Apple Said to Be Bullying, Giving Wedgies to Flash Memory Makers...Legendary German Camera-Maker Launches Really Boring Digital Cameras...ClearPlay's Upscaling 1080p DVD Player Allows High-Definition Censorship...Survey of Android App Developers Reveals Unhappiness With Sales...
Anyone surprised that Apple's been accused of practicing some, shall we say, Machiavellian business tactics? The Korea Times published a story in which anonymous representatives of Apple's major flash memory partners, Hynix and Samsung, accuse Apple of ordering more memory than needed, then buying the necessary (smaller) amount once the price drops due to that whole supply/demand see-saw. It winds up in Remainders because it's awfully insidery, and honestly we're pretty glad flash prices are so cheap (a 64GB iPod Touch would've been unthinkable three years ago). Sorry, Samsung/Hynix! If you just sock Apple one time right in the face, maybe they'll leave you alone. [Electronista]
Praktica, a camera-maker out of Dresden, Germany (hence the Vonnegut, ha ha aren't we so literary), has the stature of Zeiss and Leica in the film world. Yet the company's new point-and-shoot digital cameras are the more boring, style-less pieces of plastic I've seen in a long time. The 10- and 12-megapixel cameras feature the normal scene modes, SD/HC storage, video recording and either a 2.7- or 3.0-inch screen. They're a snore and a half and it looks like they may be Germany-only, to boot. [Engadget]
ClearPlay, a company known for implementing "content control" in their DVD players (basically allowing parents to turn off objectionable content), just moved into the future, sort of! It's not a Blu-ray player or a media streamer, that'd be actually timely, but it is an upconverting, 1080p DVD player—the first of its kind to feature content control. It's available now for $100. [Engadget]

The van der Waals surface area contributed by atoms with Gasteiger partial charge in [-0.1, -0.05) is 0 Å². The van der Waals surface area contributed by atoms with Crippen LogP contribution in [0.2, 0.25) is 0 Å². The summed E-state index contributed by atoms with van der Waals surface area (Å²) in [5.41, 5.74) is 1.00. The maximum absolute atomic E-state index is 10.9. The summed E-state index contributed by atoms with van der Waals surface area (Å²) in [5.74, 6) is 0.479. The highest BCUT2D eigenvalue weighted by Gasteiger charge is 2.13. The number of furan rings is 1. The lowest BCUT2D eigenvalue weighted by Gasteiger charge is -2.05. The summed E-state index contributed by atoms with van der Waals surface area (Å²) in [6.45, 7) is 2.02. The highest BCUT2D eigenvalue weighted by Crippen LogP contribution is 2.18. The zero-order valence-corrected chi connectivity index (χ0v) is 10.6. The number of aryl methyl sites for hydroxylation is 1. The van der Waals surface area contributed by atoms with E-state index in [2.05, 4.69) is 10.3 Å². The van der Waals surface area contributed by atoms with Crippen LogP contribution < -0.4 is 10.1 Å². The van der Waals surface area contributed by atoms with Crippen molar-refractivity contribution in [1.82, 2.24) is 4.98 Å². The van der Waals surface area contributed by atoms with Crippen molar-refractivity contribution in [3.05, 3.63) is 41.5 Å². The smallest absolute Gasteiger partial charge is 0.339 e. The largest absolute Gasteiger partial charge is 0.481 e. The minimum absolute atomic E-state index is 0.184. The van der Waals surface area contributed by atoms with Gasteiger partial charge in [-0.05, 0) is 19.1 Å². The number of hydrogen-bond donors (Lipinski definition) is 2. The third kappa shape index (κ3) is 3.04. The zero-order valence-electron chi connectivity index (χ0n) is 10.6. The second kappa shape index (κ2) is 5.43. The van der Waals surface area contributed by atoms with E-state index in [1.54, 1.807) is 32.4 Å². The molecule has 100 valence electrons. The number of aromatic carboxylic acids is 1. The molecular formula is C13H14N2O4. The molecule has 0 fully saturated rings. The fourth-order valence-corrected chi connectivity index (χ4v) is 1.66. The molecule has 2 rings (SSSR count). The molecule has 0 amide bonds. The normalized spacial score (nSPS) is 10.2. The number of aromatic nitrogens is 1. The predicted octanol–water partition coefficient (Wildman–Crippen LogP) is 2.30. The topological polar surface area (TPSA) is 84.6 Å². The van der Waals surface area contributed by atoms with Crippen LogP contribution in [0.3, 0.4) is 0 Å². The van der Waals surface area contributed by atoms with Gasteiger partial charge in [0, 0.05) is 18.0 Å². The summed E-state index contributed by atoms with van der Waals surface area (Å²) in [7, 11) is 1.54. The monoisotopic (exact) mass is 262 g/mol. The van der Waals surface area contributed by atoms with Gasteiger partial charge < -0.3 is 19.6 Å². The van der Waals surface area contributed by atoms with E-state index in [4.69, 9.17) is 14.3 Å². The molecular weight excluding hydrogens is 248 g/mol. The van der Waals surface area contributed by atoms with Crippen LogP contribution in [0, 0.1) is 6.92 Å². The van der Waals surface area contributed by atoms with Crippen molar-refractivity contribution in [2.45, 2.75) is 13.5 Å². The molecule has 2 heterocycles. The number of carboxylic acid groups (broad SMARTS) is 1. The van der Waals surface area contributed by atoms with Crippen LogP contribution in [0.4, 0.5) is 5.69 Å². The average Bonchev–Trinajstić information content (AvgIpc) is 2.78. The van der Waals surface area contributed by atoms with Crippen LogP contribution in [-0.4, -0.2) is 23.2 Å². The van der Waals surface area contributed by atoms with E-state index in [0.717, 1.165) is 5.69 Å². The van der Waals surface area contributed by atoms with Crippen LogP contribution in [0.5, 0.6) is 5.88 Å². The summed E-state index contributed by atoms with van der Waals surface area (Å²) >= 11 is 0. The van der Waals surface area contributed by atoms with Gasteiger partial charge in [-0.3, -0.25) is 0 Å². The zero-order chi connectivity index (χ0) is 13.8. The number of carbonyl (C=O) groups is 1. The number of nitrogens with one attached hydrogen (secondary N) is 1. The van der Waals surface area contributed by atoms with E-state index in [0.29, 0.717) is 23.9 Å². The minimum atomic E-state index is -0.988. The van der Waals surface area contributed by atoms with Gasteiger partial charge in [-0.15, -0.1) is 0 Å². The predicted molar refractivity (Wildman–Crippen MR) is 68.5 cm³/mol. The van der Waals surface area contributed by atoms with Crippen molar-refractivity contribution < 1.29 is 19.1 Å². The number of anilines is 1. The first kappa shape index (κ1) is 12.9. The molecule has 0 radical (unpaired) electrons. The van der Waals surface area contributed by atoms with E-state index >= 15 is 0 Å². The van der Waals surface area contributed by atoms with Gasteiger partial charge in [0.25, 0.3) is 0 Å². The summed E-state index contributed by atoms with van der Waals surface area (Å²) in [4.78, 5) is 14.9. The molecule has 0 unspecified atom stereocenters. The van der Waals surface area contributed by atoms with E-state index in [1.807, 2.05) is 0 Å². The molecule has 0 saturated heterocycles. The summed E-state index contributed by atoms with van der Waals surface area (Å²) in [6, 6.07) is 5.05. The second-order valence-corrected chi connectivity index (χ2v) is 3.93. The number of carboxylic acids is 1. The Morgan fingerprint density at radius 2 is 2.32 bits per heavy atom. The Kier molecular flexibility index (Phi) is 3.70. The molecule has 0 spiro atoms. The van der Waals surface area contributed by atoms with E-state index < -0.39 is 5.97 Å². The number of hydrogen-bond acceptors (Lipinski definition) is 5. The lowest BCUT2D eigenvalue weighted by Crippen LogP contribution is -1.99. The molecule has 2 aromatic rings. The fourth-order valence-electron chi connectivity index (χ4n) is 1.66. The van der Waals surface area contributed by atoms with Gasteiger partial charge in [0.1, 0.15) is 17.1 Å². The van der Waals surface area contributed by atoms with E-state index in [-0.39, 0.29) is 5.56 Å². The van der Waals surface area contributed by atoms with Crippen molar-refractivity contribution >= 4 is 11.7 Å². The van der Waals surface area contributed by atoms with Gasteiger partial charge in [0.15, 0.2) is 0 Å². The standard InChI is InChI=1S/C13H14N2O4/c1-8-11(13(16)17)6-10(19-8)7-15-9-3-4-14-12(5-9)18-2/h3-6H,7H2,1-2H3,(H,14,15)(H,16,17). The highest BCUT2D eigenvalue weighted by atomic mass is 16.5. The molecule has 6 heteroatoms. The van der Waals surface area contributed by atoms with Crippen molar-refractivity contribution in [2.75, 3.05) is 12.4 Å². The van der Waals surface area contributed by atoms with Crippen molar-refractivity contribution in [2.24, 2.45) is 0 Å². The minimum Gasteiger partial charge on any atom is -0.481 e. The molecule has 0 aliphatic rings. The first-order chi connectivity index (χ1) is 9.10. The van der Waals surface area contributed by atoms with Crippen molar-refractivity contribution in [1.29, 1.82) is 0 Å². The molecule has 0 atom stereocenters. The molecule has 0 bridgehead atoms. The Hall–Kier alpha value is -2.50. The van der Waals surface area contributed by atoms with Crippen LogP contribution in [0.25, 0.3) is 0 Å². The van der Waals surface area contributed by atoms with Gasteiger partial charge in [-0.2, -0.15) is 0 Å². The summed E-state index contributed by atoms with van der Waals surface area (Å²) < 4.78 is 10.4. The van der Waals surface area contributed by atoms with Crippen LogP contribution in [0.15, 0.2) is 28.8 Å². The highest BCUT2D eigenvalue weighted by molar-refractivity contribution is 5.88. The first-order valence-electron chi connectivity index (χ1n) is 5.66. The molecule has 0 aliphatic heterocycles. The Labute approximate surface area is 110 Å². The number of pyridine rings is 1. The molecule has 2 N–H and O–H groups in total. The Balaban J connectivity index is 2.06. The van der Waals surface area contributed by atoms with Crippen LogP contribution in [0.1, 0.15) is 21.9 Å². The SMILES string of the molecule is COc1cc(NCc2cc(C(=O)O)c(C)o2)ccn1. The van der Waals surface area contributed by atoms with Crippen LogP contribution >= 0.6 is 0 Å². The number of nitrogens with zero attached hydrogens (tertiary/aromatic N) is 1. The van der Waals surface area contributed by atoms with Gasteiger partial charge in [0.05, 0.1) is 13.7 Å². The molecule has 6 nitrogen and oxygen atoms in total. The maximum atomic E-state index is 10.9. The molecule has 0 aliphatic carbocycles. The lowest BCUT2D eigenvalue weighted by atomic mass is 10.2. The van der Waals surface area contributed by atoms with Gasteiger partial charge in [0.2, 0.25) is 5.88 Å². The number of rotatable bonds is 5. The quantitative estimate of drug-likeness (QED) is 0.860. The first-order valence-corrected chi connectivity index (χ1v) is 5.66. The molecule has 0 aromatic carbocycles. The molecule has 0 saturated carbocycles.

Okay so go find a heaping spoonful of rock salt that you can chew slowly as you read this story, because there are serious issues with it, but: A recent survey of Android app developers showed that the majority are not satisfied with app sales performance in the Marketplace. Most apps (over 90%) are downloaded less than 10,000 times, which is pretty minimal compared to the sales of apps in Apple App Store for Apps (apps).
Now, the rock salt. For a survey like this, you need a wide variety of developers, doing all different kinds of apps (entertainment, utility, whatever), and the survey assuredly doesn't have that—only thirty developers were polled, a low enough number that frankly I don't trust any conclusions gleaned. Besides, of course Android app sales are lower; Android hardware sales are lower, too, and the Marketplace is a lot younger and less-established than the App Store. Basically, I'm not saying it's wrong, but we really can't trust this survey. [GigaOm]